The Sarbanes-Oxley law similarly adopts measures to expand the adoption of codes of ethics within companies.29 It also calls for the SEC to impose new obligations on corporate lawyers, requiring them to report to the corporate counsel or CEO any evidence of material violations of securities laws or serious breaches of the company’s managers’ fiduciary duties.30 Even in business, some protection against abuse may lie in efforts to create a culture of integrity.31 Elections.
Elections are a major feature of procedural legitimacy for governments, and we are seeing some movement in the field of corporate governance that may eventually make corporate management more electorally accountable to shareholders. Formally speaking, shareholders do vote on members of the board of directors, but they typically only vote on one slate of candidates—those nominated by the existing board.32 Rarely are board elections real contests.33 Indeed, Professor Lucian Bebchuk has documented that for major companies—those with a market cap of over $200 million—meaningful electoral contests occurred in fewer than two companies a year on average during the period 1996-2002.34 This really is not too surprising, since the board, after all, effectively controls the ballot for itself.35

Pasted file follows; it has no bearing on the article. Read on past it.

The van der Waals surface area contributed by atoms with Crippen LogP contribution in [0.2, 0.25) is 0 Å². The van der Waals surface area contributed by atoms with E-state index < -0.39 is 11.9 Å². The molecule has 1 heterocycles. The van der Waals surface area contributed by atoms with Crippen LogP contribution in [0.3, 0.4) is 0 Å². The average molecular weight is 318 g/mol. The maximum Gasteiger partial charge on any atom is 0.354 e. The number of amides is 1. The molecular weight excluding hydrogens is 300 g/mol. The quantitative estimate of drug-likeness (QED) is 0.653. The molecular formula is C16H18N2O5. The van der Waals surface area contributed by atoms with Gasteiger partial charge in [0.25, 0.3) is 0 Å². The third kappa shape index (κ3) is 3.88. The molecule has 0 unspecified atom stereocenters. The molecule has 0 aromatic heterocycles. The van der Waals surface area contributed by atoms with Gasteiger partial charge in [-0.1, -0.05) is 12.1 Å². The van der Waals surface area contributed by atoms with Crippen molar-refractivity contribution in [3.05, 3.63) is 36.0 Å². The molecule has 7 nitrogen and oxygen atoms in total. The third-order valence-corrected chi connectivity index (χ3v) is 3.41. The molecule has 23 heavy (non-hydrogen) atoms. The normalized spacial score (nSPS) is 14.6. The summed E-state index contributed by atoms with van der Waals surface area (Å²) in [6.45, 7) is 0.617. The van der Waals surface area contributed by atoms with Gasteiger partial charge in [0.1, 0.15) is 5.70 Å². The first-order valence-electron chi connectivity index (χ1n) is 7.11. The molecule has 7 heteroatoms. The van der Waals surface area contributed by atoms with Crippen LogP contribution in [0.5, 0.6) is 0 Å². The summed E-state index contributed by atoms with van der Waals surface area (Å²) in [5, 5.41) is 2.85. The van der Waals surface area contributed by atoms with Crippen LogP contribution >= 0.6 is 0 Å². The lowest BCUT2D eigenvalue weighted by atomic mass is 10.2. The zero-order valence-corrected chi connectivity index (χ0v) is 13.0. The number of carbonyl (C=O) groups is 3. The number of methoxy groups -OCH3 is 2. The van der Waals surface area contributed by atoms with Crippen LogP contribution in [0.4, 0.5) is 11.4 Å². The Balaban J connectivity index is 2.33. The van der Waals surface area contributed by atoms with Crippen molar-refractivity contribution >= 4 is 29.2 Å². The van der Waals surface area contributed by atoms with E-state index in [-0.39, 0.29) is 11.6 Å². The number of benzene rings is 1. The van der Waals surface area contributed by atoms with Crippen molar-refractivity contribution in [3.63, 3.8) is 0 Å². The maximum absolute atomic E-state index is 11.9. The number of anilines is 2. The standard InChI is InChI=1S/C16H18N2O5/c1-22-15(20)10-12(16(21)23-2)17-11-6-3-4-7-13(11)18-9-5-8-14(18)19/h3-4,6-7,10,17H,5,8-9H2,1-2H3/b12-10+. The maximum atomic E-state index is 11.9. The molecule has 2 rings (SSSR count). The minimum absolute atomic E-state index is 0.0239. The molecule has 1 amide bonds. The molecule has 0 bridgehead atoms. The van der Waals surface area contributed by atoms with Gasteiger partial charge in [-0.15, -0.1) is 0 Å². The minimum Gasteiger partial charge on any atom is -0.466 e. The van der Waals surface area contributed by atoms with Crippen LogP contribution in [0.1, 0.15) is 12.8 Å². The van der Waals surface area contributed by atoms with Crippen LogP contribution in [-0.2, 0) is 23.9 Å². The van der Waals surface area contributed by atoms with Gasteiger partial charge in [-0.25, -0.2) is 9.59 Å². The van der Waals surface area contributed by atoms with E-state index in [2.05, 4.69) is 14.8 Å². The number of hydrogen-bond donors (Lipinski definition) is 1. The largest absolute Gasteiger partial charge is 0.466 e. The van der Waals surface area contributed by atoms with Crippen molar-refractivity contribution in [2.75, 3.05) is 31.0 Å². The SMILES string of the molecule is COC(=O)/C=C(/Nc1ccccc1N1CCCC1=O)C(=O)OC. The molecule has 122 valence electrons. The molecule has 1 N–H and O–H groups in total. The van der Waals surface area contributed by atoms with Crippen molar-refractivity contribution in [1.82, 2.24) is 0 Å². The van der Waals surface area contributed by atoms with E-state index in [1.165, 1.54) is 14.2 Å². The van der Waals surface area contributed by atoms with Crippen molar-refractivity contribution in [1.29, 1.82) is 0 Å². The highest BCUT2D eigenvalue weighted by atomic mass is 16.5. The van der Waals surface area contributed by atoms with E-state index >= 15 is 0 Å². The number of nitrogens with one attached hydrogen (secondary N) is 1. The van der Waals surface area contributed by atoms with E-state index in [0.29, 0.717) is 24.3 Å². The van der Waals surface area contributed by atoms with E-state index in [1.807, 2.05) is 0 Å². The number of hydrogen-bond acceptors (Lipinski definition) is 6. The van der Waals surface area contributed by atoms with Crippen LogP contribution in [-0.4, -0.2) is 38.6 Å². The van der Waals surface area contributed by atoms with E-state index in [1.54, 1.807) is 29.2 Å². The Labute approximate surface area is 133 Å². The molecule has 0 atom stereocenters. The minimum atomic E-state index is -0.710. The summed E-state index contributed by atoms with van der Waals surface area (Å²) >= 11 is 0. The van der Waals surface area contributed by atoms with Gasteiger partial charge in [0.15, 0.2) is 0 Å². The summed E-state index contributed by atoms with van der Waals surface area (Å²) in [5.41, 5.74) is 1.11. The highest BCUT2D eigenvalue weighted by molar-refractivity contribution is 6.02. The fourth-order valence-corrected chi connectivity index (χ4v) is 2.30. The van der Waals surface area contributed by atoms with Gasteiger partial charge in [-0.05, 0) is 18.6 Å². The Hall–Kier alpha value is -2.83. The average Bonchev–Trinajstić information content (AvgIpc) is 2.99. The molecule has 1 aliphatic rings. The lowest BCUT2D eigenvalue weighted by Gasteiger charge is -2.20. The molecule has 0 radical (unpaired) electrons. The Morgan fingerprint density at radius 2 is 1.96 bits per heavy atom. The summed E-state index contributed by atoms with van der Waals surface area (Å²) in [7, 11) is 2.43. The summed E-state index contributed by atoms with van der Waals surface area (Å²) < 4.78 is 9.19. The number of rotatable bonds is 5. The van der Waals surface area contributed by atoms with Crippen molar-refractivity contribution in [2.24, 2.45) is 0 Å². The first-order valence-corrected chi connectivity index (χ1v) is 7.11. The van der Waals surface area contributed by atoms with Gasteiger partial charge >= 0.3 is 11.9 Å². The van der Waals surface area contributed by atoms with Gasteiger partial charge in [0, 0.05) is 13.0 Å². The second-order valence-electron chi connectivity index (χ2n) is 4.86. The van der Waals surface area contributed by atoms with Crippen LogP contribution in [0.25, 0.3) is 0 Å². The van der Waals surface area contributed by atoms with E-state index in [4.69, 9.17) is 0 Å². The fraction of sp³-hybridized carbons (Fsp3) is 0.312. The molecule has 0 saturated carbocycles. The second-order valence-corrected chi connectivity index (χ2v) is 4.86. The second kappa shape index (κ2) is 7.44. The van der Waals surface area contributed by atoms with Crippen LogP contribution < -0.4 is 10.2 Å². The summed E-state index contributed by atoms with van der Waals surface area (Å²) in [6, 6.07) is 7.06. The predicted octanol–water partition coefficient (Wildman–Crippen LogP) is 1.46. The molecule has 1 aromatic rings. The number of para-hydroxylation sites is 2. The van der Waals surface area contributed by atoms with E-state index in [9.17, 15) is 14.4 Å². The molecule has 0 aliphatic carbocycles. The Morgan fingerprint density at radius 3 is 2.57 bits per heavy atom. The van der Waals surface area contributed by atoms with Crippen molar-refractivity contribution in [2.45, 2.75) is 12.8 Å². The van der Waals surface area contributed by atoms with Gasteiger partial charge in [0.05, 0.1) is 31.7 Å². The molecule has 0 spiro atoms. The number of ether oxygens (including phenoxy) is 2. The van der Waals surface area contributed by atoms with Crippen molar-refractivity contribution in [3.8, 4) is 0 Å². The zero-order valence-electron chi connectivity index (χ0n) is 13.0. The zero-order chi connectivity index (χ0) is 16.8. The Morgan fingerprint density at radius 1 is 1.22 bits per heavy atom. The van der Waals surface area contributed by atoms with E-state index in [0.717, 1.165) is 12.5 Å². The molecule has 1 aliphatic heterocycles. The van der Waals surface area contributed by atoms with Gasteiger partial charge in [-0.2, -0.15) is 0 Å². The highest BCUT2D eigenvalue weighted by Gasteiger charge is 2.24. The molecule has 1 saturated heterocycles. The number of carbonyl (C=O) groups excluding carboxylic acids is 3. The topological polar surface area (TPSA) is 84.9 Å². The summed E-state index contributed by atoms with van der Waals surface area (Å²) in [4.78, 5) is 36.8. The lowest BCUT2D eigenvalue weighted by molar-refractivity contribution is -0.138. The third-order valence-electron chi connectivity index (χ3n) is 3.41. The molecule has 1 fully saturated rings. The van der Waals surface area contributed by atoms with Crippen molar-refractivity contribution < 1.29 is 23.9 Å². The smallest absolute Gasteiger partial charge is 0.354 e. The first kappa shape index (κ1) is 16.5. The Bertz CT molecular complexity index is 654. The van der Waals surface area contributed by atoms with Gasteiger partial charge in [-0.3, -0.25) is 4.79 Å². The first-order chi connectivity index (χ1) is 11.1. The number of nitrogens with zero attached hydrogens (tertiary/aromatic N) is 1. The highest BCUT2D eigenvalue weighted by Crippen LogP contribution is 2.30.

In response to this state of affairs, the SEC in recent years has proposed a relatively modest change in securities rules that would make it somewhat easier under certain conditions for candidates for a few board seats to be placed on the ballot by shareholders themselves.36 The rule has not been adopted, as it has engendered a firestorm of controversy given its symbolic importance.37 It is not clear where a modest proposal like this will eventually end up in the years ahead. But suffice it to say, the fact that such a proposal has been seriously put forward by the SEC indicates yet another possible direction that corporate governance may head in the coming years, taking corporations a small step closer to the kind of electoral legitimacy exhibited by governments.